Top Considerations in Evaluating HVAC Contractor Estimates: Part II
Posted by CLS Admin on June 02, 2015
We hope that you found part one of our series on evaluating HVAC estimates helpful. In part two, we tackle a couple more common questions you may have.
Question: What are realistic expectations for ordering parts, scheduling service and invoicing for work?
Answer: We believe that practically any part should be available for installation within three days of the approved estimate date. In many major metropolitan areas, parts already are available in that geography and can be delivered within 24 hours. In rural areas, most parts (with the exception of large compressors) can be shipped overnight for a pretty nominal cost. At CLS Facility Services, we believe that cost is extremely reasonable when compared to the cost of delaying repairs and causing potential tenant and customer discomfort.
As for invoicing, you should receive an invoice upon satisfactory completion of the service. That invoice should state the full scope of the service in understandable terms, and it should clearly delineate the specific costs associated with it.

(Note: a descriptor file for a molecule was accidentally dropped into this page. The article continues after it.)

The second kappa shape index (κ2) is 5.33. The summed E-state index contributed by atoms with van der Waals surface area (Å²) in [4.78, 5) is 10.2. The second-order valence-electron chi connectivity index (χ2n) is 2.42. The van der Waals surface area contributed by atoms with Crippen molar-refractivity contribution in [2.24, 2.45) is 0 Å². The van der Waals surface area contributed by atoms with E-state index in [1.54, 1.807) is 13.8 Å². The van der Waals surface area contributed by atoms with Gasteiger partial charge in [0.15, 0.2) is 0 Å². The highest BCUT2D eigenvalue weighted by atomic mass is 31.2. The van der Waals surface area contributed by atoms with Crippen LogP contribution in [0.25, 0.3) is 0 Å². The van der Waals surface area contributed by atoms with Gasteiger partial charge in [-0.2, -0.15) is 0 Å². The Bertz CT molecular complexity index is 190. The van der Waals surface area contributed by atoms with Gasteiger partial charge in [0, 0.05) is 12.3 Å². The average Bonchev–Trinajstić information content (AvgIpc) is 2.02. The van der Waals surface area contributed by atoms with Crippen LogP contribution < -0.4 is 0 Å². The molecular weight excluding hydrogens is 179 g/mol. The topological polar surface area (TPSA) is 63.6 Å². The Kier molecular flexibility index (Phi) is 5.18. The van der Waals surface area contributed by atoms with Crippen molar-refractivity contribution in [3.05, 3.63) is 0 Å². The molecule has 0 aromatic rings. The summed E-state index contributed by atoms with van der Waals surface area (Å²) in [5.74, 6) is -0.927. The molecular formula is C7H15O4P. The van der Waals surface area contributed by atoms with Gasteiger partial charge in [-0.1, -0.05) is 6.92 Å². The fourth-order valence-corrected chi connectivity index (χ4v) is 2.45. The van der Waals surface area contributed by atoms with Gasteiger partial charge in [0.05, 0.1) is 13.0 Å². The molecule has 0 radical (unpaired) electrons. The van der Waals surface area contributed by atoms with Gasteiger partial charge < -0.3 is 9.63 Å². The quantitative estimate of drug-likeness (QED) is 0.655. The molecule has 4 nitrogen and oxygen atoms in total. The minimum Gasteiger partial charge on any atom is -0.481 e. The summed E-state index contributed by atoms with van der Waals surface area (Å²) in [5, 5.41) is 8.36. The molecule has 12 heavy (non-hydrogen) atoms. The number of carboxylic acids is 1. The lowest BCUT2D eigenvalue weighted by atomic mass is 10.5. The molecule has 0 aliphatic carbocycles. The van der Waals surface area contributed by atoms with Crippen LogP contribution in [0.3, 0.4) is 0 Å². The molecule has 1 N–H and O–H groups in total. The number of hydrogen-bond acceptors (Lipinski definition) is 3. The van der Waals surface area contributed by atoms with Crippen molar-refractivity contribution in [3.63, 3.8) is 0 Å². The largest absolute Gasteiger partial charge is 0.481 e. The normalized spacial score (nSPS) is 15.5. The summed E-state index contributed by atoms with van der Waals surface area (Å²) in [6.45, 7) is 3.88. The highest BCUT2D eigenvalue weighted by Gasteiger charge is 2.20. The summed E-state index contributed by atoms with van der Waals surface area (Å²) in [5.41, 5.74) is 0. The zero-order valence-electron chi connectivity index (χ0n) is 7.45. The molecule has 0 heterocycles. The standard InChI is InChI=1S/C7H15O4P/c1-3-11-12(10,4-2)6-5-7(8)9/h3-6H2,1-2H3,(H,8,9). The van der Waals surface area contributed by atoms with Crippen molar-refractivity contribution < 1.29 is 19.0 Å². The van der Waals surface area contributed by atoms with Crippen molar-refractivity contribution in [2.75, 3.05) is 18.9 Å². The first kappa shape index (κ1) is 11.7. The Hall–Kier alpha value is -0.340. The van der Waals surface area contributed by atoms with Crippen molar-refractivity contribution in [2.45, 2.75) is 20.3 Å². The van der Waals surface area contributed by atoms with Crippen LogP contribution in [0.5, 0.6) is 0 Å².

Question: How can a national HVAC provider help me evaluate the estimates that I receive?
Answer: National HVAC providers subcontract work in most markets they serve. If you’ve hired a national HVAC vendor to manage your HVAC system portfolio, they should be managing the estimates you receive, so ask your representative in that company precisely what they do to “watch your back” in all HVAC-related matters including estimate management.
For example, if one of your stores in Biloxi, Mississippi is warm and getting warmer by the minute, a national HVAC vendor will dispatch a technician who will then issue a quote back to the national service provider to fix the problem. If he estimates eight hours of labor to replace a compressor, who in the service provider’s company is validating that quote before it is sent to you? The technician said a replacement compressor would cost $2,000 as the material expense; is it really a $2,000 compressor, or is it a $1,500 compressor?
A HVAC technical person in that national provider’s office should be reviewing all quotes from a third party contractor, prior to passing it along to you, the customer.
In 2014, we posted a four-part blog series entitled “Choosing a National HVAC Service Company: 13 Questions to Ask”. This series was designed to help you make smart decisions about your national HVAC provider, their capabilities, their processes, and their accountability. Follow the links below to read the series:
Choosing a National HVAC Service Provider – Part 1
Choosing a National HVAC Service Provider – Part 2
Choosing a National HVAC Service Provider – Part 3
Choosing a National HVAC Service Provider – Part 4
There are additional factors to consider when it comes to estimates, but hopefully these questions should get you started in thinking about the importance of details when it comes to evaluating contractor estimates.